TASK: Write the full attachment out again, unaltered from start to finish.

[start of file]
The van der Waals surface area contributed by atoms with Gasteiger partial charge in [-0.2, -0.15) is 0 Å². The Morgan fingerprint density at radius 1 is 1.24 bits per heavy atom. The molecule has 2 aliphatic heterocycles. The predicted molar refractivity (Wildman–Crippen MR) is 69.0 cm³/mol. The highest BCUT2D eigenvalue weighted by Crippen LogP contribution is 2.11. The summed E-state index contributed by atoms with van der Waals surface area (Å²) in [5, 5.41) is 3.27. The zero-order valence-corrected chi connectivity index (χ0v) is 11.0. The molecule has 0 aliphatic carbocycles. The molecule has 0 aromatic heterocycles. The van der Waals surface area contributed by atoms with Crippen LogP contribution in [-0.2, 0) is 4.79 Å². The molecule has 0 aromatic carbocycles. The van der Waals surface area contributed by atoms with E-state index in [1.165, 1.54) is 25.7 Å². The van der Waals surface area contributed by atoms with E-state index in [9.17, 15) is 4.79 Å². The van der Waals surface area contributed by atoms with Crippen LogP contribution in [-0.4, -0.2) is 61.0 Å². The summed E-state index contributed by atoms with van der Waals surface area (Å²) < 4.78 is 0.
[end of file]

The van der Waals surface area contributed by atoms with Gasteiger partial charge in [-0.2, -0.15) is 0 Å². The Morgan fingerprint density at radius 1 is 1.24 bits per heavy atom. The molecule has 2 aliphatic heterocycles. The predicted molar refractivity (Wildman–Crippen MR) is 69.0 cm³/mol. The highest BCUT2D eigenvalue weighted by Crippen LogP contribution is 2.11. The summed E-state index contributed by atoms with van der Waals surface area (Å²) in [5, 5.41) is 3.27. The zero-order valence-corrected chi connectivity index (χ0v) is 11.0. The molecule has 0 aliphatic carbocycles. The molecule has 0 aromatic heterocycles. The van der Waals surface area contributed by atoms with Crippen LogP contribution in [-0.2, 0) is 4.79 Å². The molecule has 0 aromatic carbocycles. The van der Waals surface area contributed by atoms with E-state index in [1.165, 1.54) is 25.7 Å². The van der Waals surface area contributed by atoms with E-state index in [9.17, 15) is 4.79 Å². The van der Waals surface area contributed by atoms with Crippen LogP contribution in [-0.4, -0.2) is 61.0 Å². The summed E-state index contributed by atoms with van der Waals surface area (Å²) < 4.78 is 0.